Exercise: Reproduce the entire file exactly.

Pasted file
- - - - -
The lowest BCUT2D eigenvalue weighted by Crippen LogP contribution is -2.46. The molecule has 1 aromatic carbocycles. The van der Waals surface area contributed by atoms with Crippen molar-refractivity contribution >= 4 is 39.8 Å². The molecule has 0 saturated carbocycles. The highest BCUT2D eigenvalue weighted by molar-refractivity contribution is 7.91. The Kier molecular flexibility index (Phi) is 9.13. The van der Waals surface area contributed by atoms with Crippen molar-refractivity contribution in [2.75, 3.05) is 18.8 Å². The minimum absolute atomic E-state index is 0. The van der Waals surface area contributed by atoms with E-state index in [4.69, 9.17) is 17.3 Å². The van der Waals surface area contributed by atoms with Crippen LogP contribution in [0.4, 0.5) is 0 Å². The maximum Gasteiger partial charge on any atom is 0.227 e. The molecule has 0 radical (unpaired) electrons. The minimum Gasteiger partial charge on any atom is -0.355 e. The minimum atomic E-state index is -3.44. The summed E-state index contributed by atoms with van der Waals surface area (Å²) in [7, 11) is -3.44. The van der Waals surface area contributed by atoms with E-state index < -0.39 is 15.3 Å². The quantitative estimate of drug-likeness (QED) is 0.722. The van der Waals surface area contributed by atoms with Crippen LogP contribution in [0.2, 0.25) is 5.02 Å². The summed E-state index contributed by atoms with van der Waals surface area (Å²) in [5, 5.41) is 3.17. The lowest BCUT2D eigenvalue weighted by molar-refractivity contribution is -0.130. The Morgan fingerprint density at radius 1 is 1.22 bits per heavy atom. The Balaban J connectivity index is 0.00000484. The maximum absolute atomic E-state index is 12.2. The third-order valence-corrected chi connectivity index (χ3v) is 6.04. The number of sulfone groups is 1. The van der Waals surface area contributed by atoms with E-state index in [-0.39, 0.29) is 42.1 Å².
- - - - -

The lowest BCUT2D eigenvalue weighted by Crippen LogP contribution is -2.46. The molecule has 1 aromatic carbocycles. The van der Waals surface area contributed by atoms with Crippen molar-refractivity contribution >= 4 is 39.8 Å². The molecule has 0 saturated carbocycles. The highest BCUT2D eigenvalue weighted by molar-refractivity contribution is 7.91. The Kier molecular flexibility index (Phi) is 9.13. The van der Waals surface area contributed by atoms with Crippen molar-refractivity contribution in [2.75, 3.05) is 18.8 Å². The minimum absolute atomic E-state index is 0. The van der Waals surface area contributed by atoms with E-state index in [4.69, 9.17) is 17.3 Å². The van der Waals surface area contributed by atoms with Crippen LogP contribution in [0.4, 0.5) is 0 Å². The maximum Gasteiger partial charge on any atom is 0.227 e. The molecule has 0 radical (unpaired) electrons. The minimum Gasteiger partial charge on any atom is -0.355 e. The minimum atomic E-state index is -3.44. The summed E-state index contributed by atoms with van der Waals surface area (Å²) in [7, 11) is -3.44. The van der Waals surface area contributed by atoms with E-state index < -0.39 is 15.3 Å². The quantitative estimate of drug-likeness (QED) is 0.722. The van der Waals surface area contributed by atoms with Crippen LogP contribution in [0.2, 0.25) is 5.02 Å². The summed E-state index contributed by atoms with van der Waals surface area (Å²) in [5, 5.41) is 3.17. The lowest BCUT2D eigenvalue weighted by molar-refractivity contribution is -0.130. The Morgan fingerprint density at radius 1 is 1.22 bits per heavy atom. The Balaban J connectivity index is 0.00000484. The maximum absolute atomic E-state index is 12.2. The third-order valence-corrected chi connectivity index (χ3v) is 6.04. The number of sulfone groups is 1. The van der Waals surface area contributed by atoms with E-state index in [-0.39, 0.29) is 42.1 Å².